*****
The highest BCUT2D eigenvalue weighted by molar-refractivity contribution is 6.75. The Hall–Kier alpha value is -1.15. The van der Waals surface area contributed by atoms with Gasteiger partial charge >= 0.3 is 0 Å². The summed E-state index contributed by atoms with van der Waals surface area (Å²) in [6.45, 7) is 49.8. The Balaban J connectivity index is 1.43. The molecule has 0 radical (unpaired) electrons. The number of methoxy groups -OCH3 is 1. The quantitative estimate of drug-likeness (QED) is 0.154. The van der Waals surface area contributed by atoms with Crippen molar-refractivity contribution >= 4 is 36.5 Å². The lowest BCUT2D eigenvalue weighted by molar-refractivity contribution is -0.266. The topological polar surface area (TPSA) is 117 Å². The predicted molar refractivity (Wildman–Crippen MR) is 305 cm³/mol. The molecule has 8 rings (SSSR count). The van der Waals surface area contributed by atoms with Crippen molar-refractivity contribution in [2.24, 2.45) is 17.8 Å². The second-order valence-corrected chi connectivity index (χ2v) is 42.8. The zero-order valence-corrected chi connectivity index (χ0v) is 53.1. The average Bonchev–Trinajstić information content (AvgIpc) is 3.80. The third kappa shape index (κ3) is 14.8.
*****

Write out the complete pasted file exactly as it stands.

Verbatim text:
The highest BCUT2D eigenvalue weighted by molar-refractivity contribution is 6.75. The Hall–Kier alpha value is -1.15. The van der Waals surface area contributed by atoms with Gasteiger partial charge >= 0.3 is 0 Å². The summed E-state index contributed by atoms with van der Waals surface area (Å²) in [6.45, 7) is 49.8. The Balaban J connectivity index is 1.43. The molecule has 0 radical (unpaired) electrons. The number of methoxy groups -OCH3 is 1. The quantitative estimate of drug-likeness (QED) is 0.154. The van der Waals surface area contributed by atoms with Crippen molar-refractivity contribution >= 4 is 36.5 Å². The lowest BCUT2D eigenvalue weighted by molar-refractivity contribution is -0.266. The topological polar surface area (TPSA) is 117 Å². The predicted molar refractivity (Wildman–Crippen MR) is 305 cm³/mol. The molecule has 8 rings (SSSR count). The van der Waals surface area contributed by atoms with Crippen molar-refractivity contribution in [2.24, 2.45) is 17.8 Å². The second-order valence-corrected chi connectivity index (χ2v) is 42.8. The zero-order valence-corrected chi connectivity index (χ0v) is 53.1. The average Bonchev–Trinajstić information content (AvgIpc) is 3.80. The third kappa shape index (κ3) is 14.8.